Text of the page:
An older, bespectacled white man smiles in profile, showing his hearing aid

The world’s population is aging. 

The World Health Organization estimates that by 2050, the number of people 60 years and older will double to 2.1 billion, while the number of people 80 years or older is expected to triple to 426 million.  (WHO Fact Sheet, Ageing and Health, Oct 2022)

FAQ About Hearing and Hearing Loss

Sound is funneled down the ear canal and converted into a form of mechanical energy that is transmitted to the inner ear. There, the highly specialized hair-like cells of the cochlea encode this mechanical energy into an electrical signal that is transmitted via nerve fibers to the brain. 

The brain then decodes the signal from the ear into meaning. 

As we age, structures in the inner ear needed for sound processing begin to break down from the effects of aging, noise exposure, and other causes. Our ability to hear clearly is reduced because sounds in the inner ear are no longer being converted precisely into neural signals for the brain. Spoken words may sound garbled or as if the speaker is mumbling.

No. Once the highly specialized hair-like cells and other components of the inner ear become damaged over time, they can’t regenerate.

Our ability to hear and understand others is what connects us to the world. Researchers and physicians now know that age-related hearing loss can impact mental, emotional, physical, and cognitive health.

Hearing loss can lead to social isolation and loneliness. Individuals who are lonely are much more likely to develop a range of poor health outcomes, including depression, dementia, and even earlier death.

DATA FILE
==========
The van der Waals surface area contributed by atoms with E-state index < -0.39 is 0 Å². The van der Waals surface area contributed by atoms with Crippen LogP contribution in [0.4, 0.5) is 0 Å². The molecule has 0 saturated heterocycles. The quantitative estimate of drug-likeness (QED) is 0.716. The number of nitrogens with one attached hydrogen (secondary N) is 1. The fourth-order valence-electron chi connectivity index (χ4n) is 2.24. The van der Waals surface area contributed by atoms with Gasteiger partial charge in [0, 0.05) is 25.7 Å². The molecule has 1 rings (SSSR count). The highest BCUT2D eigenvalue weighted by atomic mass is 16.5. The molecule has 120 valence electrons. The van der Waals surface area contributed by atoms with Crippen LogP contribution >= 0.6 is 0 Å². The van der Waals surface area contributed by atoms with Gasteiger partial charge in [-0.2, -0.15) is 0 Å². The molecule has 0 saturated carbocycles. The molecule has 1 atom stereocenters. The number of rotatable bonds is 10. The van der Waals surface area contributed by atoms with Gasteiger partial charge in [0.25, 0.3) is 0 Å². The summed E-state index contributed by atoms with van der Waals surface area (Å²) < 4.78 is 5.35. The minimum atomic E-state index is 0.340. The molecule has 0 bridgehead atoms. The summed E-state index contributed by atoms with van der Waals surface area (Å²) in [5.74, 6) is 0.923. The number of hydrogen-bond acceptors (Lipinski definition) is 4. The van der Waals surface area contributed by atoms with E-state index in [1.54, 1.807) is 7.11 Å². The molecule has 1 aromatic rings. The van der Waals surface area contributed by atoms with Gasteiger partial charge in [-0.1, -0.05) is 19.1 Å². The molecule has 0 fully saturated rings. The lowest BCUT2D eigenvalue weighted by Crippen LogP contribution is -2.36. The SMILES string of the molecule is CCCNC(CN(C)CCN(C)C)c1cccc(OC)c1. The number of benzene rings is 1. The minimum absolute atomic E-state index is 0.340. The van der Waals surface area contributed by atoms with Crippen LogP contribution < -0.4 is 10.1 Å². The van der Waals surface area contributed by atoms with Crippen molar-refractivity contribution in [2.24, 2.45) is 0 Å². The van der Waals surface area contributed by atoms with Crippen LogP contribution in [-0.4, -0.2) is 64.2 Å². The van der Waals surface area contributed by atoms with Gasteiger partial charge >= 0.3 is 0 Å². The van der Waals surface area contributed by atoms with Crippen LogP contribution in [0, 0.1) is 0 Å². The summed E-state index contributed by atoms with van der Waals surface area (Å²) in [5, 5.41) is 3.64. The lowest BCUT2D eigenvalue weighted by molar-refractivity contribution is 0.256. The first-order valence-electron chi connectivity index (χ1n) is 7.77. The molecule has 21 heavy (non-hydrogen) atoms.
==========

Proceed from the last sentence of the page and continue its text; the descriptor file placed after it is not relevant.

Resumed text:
Hearing loss may also be linked to a decline of physical function. Hearing loss can also increase the risk of losing balance or having a fall.

Hearing loss is the biggest potentially treatable risk factor for dementia, accounting for more cases of dementia in the world than other risk factors such as high blood pressure, smoking, or low education.


There are three main mechanisms that may explain why hearing loss may be associated with dementia.

First, with hearing loss, speech, and sound are garbled by the time they reach the brain, which requires the brain to use extra effort for processing and deciphering this speech and sound. The brain then has fewer resources for activities like memory and executive function, which can eventually lead to cognitive impairment.

Second, with hearing loss, the parts of the brain that are stimulated by speech and sound are now under-stimulated, which can lead to atrophy and changes in brain structure and function.